A beer match is basically a ladder match where a bucket full of ice and beer is suspended above the ring. To win, you have to take out one of the beers and have a drink. Only in Spain, you can come up with a concept as wild and stupid as this one. This was a comedy hardcore match, and that’s a style of wrestling that I don’t enjoy at all. I get that it was unique and funny at times, but this type of bouts strip wrestling from the elements that I enjoy the most: stakes, dramatic physical confrontations, competition to see who’s best. This affair had none of that. For starters, stakes where nowhere to be found. Ruky, king of the beer match, came into this event with zero victories this season and his current arc is that he’s desperate to win. You would think he would be focused on winning, but at the end of the match, when he was going to win, he shared a beer with Martina to have a draw. Drama was obviously not in the picture since this is just a “fun time” and most of the spots were played for laughs. And well, no real competitiveness either since the match ended in a draw out of mutual agreement. I’m not saying that this was trash by no means. I think the dynamic between Ruky and Martina was fun, since they are basically two sides of the same coin, the Spaniard party guy and the Irish party girl. Both of them are also great performers that had notable chemistry, but if I don’t see one of these again I won’t miss them. *1/2


This was the most hyped match coming into the event, and also a pretty historic occasion since the high profile Progress tag titles were defended in Spanish soil for the first time ever. It delivered big time, both teams knock it out of the park, with Romo and Davis looking particularly fierce in this battle. Their interactions made sense considering that Davis is partly responsible for Romo’s title loss to Badia in the previous event, and the intensity went up every time this two collided. This affair also had a certain invasion flavor. It’s not a proper invasion since the champions are the invaders, but this crowd really treated Aussie Open like the classic foreign super heels during the match. Davis makes a great job feeding them since he does great corner banter, and when he gets tagged in, he’s brutal and powerful. I’ve really enjoyed both of his performances in this company, and he has the potential to have a great 2019 as a singles wrestler if he chooses to. Once the match entered the classic indie tag team sprint, it got into another gear, with multiple very well choreographed spots and dramatic count breaks and nearfalls. There was a moment where everyone believed that the local stars had won, when Kyle Fletcher ate a Top Rope Spanish Fly from A-Kid, followed by a Moonsault by Romo for a 2.99 count that the crowd really disputed. That’s an aspect of Triple W’s crowd that is also really enjoyable since it’s a reflection of the sports culture in the country, where soccer referees are constantly yelled at and insulted. A few seconds after that, Aussie Open went back on track and isolated A-Kid. Fletcher connected the Aussie Arrow,  Davis drilled him with the same piledriver that he calls the “close your eyes & count to fuck”, and just for good measure they send the kid to sleep with the Fidget Spinner combination. This rocked. ****¼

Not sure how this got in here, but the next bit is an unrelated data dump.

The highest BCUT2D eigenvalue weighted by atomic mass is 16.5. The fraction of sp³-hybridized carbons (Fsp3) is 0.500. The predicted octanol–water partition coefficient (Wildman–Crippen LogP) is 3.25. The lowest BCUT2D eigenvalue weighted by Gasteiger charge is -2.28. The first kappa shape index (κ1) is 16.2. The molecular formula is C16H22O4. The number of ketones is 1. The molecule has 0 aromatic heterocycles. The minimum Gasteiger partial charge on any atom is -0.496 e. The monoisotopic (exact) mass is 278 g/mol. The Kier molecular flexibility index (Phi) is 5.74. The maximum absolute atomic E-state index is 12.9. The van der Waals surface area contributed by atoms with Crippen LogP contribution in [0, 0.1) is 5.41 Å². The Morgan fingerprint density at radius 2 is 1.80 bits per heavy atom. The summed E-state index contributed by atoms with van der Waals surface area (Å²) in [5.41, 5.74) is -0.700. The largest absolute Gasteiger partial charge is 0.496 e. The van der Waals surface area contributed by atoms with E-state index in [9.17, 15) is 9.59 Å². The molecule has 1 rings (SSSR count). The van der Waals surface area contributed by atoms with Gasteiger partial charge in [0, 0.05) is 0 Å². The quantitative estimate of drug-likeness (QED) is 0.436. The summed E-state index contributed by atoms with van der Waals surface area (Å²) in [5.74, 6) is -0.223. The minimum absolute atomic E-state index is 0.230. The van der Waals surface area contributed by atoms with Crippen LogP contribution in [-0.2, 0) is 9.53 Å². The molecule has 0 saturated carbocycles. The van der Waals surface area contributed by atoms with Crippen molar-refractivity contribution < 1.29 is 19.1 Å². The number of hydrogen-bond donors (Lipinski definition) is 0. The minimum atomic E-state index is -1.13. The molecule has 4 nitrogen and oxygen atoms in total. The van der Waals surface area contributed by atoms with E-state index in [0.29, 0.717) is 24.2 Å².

La Hora de la Verdad was a good, solid show with a great main event. It featured a lot of international talent and was a massive success in business terms for the company, and we’ll certainly get a few more of these supershows base on the reaction. The gimmick matches messed the pacing of the show a bit, but with a main event like that you can’t really complain that much. Triple W is on the verge of being an important player in the European wrestling scene moving forward and I can’t wait to see what they have in store for us in 2019.